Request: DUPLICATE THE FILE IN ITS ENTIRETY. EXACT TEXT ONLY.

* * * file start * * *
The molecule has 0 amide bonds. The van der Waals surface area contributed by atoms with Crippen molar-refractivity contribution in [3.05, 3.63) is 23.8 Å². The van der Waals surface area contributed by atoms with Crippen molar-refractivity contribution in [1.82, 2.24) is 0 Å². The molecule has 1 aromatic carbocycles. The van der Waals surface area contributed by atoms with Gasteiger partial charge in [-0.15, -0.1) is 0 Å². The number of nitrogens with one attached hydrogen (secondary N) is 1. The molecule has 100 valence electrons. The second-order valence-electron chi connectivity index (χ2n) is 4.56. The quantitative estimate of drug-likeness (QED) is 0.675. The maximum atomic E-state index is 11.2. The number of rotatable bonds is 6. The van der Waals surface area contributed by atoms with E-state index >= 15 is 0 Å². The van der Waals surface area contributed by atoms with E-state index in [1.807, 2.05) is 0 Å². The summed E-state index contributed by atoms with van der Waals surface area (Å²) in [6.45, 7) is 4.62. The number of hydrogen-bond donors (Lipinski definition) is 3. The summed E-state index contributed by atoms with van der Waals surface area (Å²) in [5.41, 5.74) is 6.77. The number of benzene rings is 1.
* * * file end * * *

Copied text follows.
The molecule has 0 amide bonds. The van der Waals surface area contributed by atoms with Crippen molar-refractivity contribution in [3.05, 3.63) is 23.8 Å². The van der Waals surface area contributed by atoms with Crippen molar-refractivity contribution in [1.82, 2.24) is 0 Å². The molecule has 1 aromatic carbocycles. The van der Waals surface area contributed by atoms with Gasteiger partial charge in [-0.15, -0.1) is 0 Å². The number of nitrogens with one attached hydrogen (secondary N) is 1. The molecule has 100 valence electrons. The second-order valence-electron chi connectivity index (χ2n) is 4.56. The quantitative estimate of drug-likeness (QED) is 0.675. The maximum atomic E-state index is 11.2. The number of rotatable bonds is 6. The van der Waals surface area contributed by atoms with E-state index >= 15 is 0 Å². The van der Waals surface area contributed by atoms with E-state index in [1.807, 2.05) is 0 Å². The summed E-state index contributed by atoms with van der Waals surface area (Å²) in [6.45, 7) is 4.62. The number of hydrogen-bond donors (Lipinski definition) is 3. The summed E-state index contributed by atoms with van der Waals surface area (Å²) in [5.41, 5.74) is 6.77. The number of benzene rings is 1.